HOOSIERS and Authors
How Writing Is Like Playing Basketball
In the 1986 movie Hoosiers, Coach Norman Dale (Gene Hackman) leads his Hickory Huskers into an empty Butler Field House, where this tiny-town high school team is set to play in the 1952 state tournament. The players’ jaws drop as they let their gaze roam around the place, a much larger basketball facility than they’ve ever seen. Coach Dale knows his first task is to divert his charge’s minds from their fieldhouse-induced stupor so they can think about playing basketball. And what does he do? Give some fiery speech? Run his squad through a bevy of basketball drills? Tell a joke about how size doesn’t matter? (Actually, it wouldn’t surprise me if that last one sneaked into one of the outtakes.) No, he pulls out a tape measure and directs a couple players to measure the distance from the backboard to the free throw line. They obey and dutifully report the distance: fifteen feet. Then they measure the height of the rim, which is the standard ten feet, of course. When they’re done, Coach Dale simply says this: “I think you’ll find these exact same dimensions back in our gym in Hickory.” The players all laugh, the tension is eased, and the Huskers go on to take the state championship.
So what does this have to do with writing? Well, like the players from Hickory, is it not all too easy for us writers to focus on what publication, what “fieldhouse” our writing will play in? Don’t we wonder how prestigious a magazine might print that drop-dead perfect piece of fiction we just wrote? Can we nab that big-name agent? How much money can we rake in? How much acclaim? When our thoughts run this way, are they not akin to the Huskers wondering how big a fieldhouse they will play in?
And then, if we’re lucky enough to get “the call” from that big-time magazine, or agent, or publishing house (which, by the way, hasn’t happened for me), wouldn’t we feel as awestruck, as out of place, as those Hickory players did in Hoosiers? When we dwell on the “where” of our writing, we get sidetracked from the task at hand: the writing itself.
So I have a little exercise for you writers. Go find your favorite book or literary magazine, something that makes you pine to see your own byline in print. Open it to any page. Doesn’t matter which one. Now read a couple paragraphs.
Done? Okay, now take measure of what you’ve read: The words are all English words, right? (If you happen to be a foreign language aficionado, I apologize.) Any words you don’t know? (Somehow I doubt it.) The first letters of the sentences are all capitalized, right? Sentences end with a period, don’t they?
Okay, I’ll stop. As the dimensions of the court at Butler Field House were the same as those at Hickory High, the words found in big-time publications are the same ones we upstart authors employ. The definitions are the same, the correct grammar is the same, the correct punctuation is the same. And something much more important is the same: the almost magical power of those words to communicate. Doesn’t matter if fifty-million folks or only a few lonely souls see those words. In fact, I dare say that sometimes the words read by only a few accomplish more than much of the pablum that the masses take in.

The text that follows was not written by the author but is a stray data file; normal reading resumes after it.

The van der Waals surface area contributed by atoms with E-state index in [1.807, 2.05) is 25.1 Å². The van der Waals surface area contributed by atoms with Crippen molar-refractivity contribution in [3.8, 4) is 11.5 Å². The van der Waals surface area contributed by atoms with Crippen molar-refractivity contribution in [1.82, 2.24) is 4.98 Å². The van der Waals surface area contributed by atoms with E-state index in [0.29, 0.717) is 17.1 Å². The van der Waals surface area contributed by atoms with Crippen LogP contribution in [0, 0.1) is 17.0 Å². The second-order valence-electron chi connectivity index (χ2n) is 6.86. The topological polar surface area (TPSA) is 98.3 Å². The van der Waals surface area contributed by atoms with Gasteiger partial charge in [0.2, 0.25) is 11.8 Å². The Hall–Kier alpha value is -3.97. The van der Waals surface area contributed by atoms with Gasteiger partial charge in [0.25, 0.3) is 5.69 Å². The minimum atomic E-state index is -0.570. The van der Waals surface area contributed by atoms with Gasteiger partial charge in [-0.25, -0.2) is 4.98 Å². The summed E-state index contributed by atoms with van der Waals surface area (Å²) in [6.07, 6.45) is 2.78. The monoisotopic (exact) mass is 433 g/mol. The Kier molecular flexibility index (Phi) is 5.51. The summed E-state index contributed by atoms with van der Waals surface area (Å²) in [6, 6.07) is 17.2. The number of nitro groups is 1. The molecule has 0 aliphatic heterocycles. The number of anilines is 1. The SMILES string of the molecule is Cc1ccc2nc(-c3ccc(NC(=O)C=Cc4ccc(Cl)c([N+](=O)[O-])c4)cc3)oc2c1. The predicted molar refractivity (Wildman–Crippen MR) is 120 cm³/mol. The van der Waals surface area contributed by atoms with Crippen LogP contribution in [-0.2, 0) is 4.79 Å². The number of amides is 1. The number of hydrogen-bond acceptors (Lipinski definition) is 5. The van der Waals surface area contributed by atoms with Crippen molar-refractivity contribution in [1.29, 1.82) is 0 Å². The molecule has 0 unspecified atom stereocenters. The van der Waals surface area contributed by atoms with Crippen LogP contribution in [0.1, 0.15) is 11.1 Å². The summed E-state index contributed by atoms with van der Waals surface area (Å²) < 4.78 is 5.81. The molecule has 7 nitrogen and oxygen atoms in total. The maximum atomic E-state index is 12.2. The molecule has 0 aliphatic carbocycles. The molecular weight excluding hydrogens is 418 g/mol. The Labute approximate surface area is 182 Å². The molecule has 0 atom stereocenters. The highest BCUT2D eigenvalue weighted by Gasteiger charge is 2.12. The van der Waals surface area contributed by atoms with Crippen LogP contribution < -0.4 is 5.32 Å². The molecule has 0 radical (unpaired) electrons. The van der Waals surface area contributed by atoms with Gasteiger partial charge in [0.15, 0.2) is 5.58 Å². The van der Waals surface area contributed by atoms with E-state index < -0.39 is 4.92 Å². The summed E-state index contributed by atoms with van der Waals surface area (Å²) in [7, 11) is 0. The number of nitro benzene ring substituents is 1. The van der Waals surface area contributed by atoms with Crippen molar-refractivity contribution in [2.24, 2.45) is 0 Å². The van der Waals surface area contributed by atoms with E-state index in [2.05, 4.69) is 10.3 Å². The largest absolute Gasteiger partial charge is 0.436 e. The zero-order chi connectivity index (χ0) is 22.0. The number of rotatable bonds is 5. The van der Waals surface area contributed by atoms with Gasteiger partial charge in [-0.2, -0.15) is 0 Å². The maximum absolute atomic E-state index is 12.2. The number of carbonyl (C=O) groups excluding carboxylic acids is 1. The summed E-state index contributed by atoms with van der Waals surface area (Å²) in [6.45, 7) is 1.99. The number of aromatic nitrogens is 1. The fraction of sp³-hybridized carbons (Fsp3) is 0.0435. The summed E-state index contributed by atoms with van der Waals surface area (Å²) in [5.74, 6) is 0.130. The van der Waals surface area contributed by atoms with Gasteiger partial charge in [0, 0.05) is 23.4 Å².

Steven Pressfield, author of The Legend of Bagger Vance, posted a great message on his blog last week. If you wish, check it out here. He talks about writing on two tracks. Track One is the way of writing from our inner, truest self. The writing that some call “bleeding on the page.” When we write this way, fulfilling our calling as a writer, we’re not one whit worried about where our writing will end up or what it will do for us. Track Two leads us down the path of writing for the market. We start writing what we think the world wants to read. We start pondering where our writing will find a home. We wonder what fieldhouse it will play in.
For the past several months I’ve been doing the marketing stuff. Things like starting this website, sending out query letters, commenting on some other blogs. And I’m far enough along in the process to see that not many in the publishing world think my first novel is a blockbuster. For that matter, I’m not sure I’ve netted more than a passing glance. Maybe I’ve even induced a few guffaws and sneers. So with my focus on what Pressfield calls Track Two, and as I face the probability that my words will never leave my own little “gymnasium,” I must confess I’ve allowed some discouragement to set in.
So I have an announcement. All that fretting over the marketing stuff? It stops. Right now.
I’m heading back to Track One, where I listen to my muse and write the words that come from within, the words my soul aches to say, because I know a couple things about those words. First, they’re the same ones the bestselling authors use. They carry the same potential to make people think, laugh, cry, or wonder. Second, as the basketball game is more important than the fieldhouse, the writing itself is so much more consequential than the shell it’s published in. Maybe only a few folks will read my stuff. Maybe nobody will. Maybe people will care about what I have to say. Maybe they won’t. But it’s all okay, and I’m no longer bummed, because from now on I’ll be focusing on how well I’m “playing basketball.” Not on where I’m playing. And if any writer out there happens to read this post, I invite you to join me.